In creating a history of performance art in the twentieth-century scholars either overlook the significance of the Russian Avant-garde or misrepresent it (Marvin Carlson. Performance: A Critical Introduction, Roselee Ginsburg. The History of Performance from Futurism to the Present). The most recent work on avant-garde theater in Slavic studies (edited by G. F. Kovalenko. Russkij avangard 1910-x - 1920-x godov i teatr) does little to breach the gap between the field of performance studies and Russian literature. From my analysis of the Futurist opera Victory over the Sun and the performance piece Solar Anus (1999) by Ron Athey, I examine the relationship inherent between Russian Avant-garde performances and American performance art. I center my comparison on the artistic device of "violence" in order to expose the correlation between the Russian Avant-garde and American performance art while simultaneously contributing to the discourse of performance studies.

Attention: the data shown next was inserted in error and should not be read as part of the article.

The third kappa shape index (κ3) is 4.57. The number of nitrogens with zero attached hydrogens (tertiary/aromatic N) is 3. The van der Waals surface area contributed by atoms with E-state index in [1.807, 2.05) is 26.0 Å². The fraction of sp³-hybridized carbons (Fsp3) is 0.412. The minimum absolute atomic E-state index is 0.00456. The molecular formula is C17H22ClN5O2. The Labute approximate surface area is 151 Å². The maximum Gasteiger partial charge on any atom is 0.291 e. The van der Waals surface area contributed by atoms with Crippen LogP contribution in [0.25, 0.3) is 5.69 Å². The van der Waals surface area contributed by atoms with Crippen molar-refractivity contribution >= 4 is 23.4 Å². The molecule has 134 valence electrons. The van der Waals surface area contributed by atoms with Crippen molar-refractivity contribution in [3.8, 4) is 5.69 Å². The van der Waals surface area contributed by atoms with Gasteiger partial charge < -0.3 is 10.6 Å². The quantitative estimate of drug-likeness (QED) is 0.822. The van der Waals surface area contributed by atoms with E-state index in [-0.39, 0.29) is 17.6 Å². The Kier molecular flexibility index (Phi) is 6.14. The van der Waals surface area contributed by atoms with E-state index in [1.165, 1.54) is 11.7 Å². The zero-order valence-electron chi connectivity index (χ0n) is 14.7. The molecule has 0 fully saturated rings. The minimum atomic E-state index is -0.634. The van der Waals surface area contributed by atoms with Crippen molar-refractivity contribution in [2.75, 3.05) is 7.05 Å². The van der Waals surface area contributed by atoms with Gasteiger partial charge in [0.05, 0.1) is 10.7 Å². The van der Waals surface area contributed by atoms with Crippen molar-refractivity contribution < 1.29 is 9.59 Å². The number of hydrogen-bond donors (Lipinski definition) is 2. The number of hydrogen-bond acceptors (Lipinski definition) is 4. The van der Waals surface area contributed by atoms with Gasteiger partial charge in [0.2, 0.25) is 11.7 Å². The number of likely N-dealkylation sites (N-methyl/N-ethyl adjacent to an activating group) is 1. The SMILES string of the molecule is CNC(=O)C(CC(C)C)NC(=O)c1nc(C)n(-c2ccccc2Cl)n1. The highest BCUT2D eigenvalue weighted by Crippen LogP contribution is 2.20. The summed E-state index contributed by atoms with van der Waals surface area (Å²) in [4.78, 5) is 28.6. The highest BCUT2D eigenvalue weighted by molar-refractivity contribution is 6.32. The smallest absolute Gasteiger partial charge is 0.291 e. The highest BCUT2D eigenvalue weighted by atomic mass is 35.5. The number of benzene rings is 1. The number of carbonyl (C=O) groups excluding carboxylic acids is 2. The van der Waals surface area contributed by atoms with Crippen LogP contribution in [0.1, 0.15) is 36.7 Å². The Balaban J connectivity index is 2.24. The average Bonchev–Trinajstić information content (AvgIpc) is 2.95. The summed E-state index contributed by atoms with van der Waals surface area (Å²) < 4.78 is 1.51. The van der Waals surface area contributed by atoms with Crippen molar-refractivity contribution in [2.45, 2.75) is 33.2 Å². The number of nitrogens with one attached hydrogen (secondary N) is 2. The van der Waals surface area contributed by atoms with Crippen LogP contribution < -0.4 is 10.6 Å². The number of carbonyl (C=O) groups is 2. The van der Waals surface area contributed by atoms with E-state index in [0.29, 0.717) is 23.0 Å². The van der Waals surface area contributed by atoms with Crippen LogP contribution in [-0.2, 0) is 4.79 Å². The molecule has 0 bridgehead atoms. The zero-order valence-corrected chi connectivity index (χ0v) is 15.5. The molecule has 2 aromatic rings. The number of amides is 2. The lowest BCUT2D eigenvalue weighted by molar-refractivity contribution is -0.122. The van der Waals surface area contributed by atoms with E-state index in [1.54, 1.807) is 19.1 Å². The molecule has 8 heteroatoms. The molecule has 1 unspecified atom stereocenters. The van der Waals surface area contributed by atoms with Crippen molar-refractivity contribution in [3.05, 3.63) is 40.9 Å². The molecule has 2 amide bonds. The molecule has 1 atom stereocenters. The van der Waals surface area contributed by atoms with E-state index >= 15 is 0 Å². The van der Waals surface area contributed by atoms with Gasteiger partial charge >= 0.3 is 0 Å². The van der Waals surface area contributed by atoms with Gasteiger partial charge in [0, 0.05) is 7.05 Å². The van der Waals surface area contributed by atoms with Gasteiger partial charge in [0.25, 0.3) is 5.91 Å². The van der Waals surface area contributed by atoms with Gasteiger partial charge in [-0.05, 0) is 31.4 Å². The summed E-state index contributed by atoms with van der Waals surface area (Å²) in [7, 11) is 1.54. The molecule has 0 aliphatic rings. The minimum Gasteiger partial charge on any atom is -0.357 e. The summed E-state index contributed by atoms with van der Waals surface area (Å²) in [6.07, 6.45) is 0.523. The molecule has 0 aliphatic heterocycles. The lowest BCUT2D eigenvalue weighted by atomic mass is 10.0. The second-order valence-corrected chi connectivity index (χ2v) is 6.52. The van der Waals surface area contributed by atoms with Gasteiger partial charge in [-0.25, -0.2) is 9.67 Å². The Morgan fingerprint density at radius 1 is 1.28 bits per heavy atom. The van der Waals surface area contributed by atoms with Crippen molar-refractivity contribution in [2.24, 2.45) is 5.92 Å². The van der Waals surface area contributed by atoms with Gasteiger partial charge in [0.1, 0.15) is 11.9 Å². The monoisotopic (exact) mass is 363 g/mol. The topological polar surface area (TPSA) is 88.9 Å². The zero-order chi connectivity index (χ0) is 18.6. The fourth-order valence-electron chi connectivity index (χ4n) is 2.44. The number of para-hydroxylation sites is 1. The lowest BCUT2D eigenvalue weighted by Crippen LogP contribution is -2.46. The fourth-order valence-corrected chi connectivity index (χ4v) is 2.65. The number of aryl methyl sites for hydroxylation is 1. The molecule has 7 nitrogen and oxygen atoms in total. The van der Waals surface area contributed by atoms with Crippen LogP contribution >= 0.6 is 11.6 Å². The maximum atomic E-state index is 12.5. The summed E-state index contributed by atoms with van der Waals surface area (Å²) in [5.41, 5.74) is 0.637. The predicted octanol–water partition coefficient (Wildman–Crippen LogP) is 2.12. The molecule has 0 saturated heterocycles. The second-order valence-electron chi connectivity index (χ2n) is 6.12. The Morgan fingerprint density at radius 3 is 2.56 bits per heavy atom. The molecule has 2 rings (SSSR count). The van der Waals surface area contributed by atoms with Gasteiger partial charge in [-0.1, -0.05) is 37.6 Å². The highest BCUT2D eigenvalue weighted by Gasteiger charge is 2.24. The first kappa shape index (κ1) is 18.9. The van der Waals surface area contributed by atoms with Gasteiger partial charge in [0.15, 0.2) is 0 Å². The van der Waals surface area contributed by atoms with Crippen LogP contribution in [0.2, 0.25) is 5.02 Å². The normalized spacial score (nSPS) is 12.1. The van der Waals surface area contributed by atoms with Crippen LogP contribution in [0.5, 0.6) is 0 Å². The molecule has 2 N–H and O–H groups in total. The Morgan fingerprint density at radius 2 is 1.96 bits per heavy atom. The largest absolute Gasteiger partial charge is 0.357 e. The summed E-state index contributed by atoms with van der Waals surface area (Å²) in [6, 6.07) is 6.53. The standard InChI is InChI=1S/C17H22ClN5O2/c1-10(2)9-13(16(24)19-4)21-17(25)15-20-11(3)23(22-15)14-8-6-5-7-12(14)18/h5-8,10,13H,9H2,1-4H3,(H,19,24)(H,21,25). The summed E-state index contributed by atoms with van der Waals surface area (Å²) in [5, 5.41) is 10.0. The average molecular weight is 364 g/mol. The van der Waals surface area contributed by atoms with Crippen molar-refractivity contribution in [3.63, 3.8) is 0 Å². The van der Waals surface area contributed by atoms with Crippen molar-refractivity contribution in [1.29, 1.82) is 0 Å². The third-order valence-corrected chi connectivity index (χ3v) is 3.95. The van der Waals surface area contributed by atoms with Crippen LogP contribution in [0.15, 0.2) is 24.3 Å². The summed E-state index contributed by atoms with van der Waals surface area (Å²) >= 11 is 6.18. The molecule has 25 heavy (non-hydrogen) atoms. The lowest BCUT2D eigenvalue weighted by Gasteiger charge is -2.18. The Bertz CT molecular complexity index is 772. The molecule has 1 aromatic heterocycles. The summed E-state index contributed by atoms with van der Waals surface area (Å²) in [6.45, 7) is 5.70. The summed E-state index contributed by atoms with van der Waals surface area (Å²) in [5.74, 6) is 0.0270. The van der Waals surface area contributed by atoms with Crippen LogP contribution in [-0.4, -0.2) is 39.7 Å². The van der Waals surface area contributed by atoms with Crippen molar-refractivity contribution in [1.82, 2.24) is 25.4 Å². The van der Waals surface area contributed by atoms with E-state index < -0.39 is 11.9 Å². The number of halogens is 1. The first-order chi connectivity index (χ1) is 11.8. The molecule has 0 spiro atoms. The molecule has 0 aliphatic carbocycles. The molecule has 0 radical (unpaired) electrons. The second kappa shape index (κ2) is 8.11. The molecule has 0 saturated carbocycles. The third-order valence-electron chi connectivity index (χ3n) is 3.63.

Norman Bluhm and Frank O'Hara in Performance: Texts and Contexts offer a list of eight characteristics that are common to most performance art pieces. In their formulation these eight characteristics appear in any combination but not all are necessary to identify a work as performance art. These criteria highlight the context of most performance art and do little to illuminate the artistic qualities of what differentiates performance art form more traditional theatrical works. My conception of "violence" as an artistic device helps to index performance art in more concrete terms. Both in Victory over the Sun and in Solar Anus, "violence" functions on three levels: the "diegetic" or narrative violence; the "mimetic" which functions on the textual level; and the "metatextual" which presents between the text and the recipient. The analysis that is offered in this paper creates new tools for bridging the gap between performance studies and more traditional approaches to Russian avant-garde performance.